Apparel in which I feel pleasantly comfortable while sitting, i.e. it’s neither too warm nor too cold, will quickly get too warm when I’m in motion. When I head out on a run, my body produces even more heat, and the body tries to get rid of this heat by sweating. Moisture comes from your sweat glands, is distributed across the surface of your skin, and then evaporates. This process of evaporation requires thermal energy, which is at the ready from the warmth of the body. As a result, your skin and body are cooled.

    So what happens in apparel when you sweat?

    If you get too warm, sweat penetrates your clothing. Plus, the sweat that has already turned into water vapour could then also recondense inside your clothing. No matter what I have on when running, I sweat and my clothing gets damp or even wet inside. Apparel that is considered breathable can’t stop that. It prevents neither sweating itself nor how clothing gets damp from too much warmth.

    Then how does so-called “breathability” help?

    When I go for a run in the rain and put on a waterproof, breathable jacket with a membrane, then this jacket protects me from rain getting to me from the outside. Still, I get damp inside from sweating in the jacket. The bottom line here: Breathable apparel enables sweat to escape to the exterior. In contrast, apparel that isn’t breathable enough causes heat build-up. img_GT_GMT_SNO_touring_2012_MB_064In short... Membranes in functional apparel have a simple purpose: They keep out rain and snow, and moisture that comes from sweating can escape. That’s what makes apparel with membranes something special. It brings together two characteristics that were long thought to be total opposites.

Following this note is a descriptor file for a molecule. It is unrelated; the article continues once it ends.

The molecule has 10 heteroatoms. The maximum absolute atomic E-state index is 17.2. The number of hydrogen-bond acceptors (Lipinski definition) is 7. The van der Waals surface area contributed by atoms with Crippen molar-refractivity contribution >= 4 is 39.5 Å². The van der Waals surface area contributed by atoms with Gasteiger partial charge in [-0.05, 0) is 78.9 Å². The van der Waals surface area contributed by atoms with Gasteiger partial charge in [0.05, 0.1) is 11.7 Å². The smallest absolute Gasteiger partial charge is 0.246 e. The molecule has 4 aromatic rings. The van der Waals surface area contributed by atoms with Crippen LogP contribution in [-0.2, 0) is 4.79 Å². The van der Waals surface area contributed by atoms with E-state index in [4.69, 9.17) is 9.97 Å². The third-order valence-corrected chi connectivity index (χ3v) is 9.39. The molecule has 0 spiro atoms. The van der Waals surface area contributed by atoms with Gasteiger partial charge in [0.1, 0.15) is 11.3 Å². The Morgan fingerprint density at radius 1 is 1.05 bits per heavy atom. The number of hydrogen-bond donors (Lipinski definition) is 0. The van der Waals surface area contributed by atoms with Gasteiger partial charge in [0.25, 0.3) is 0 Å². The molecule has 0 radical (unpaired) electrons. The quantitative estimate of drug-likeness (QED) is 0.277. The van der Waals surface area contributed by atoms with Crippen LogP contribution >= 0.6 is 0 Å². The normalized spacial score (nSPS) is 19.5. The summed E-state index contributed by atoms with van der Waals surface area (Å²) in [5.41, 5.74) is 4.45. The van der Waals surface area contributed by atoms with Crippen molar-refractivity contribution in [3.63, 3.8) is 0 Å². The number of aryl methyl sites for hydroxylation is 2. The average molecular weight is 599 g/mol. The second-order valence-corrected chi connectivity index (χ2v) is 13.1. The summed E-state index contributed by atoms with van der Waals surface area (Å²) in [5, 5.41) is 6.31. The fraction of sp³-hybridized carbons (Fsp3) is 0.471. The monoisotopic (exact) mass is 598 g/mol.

Air permeable, but still windproof?

    Some suppliers of functional fabrics demonstrate “breathability” by pumping air bubbles through a membrane that is fixed in an acrylic glas cylinder filled with water. That does show a certain amount of air permeability but no permeability of water vapour. Air permeability also enables the release of warmth, but not by vaporisation, rather by ventilation. If I’m in that stuffy room and want some powerful airing out, it goes more quickly if I can open two windows. Stale air is quickly carried outside and fresh air fills the room again. That’s precisely how it works with apparel. Certainly, a wool sweater keeps you warmer, but as soon as the wind blows, the warming layer of air next to your body is blown away. Air permeable membranes indeed do let in a little bit of air. These fabrics are however still windproof. In fact, the air permeability of these fabrics is so low, that you’d need a significant blast of wind to feel it.

    Chris Eisenmann Chris Eisenmann

    Chris Eisenmann

    At Gore, Chris develops the garment technology of tomorrow. In doing his work, he likes to take a deep dive behind the scenes: How exactly does the technology work? Why? Where are the limits? What can be improved? Chris prefers to test his inventions himself. He does this by snowboarding in the winter, mountain biking in the summer, and running the whole year through.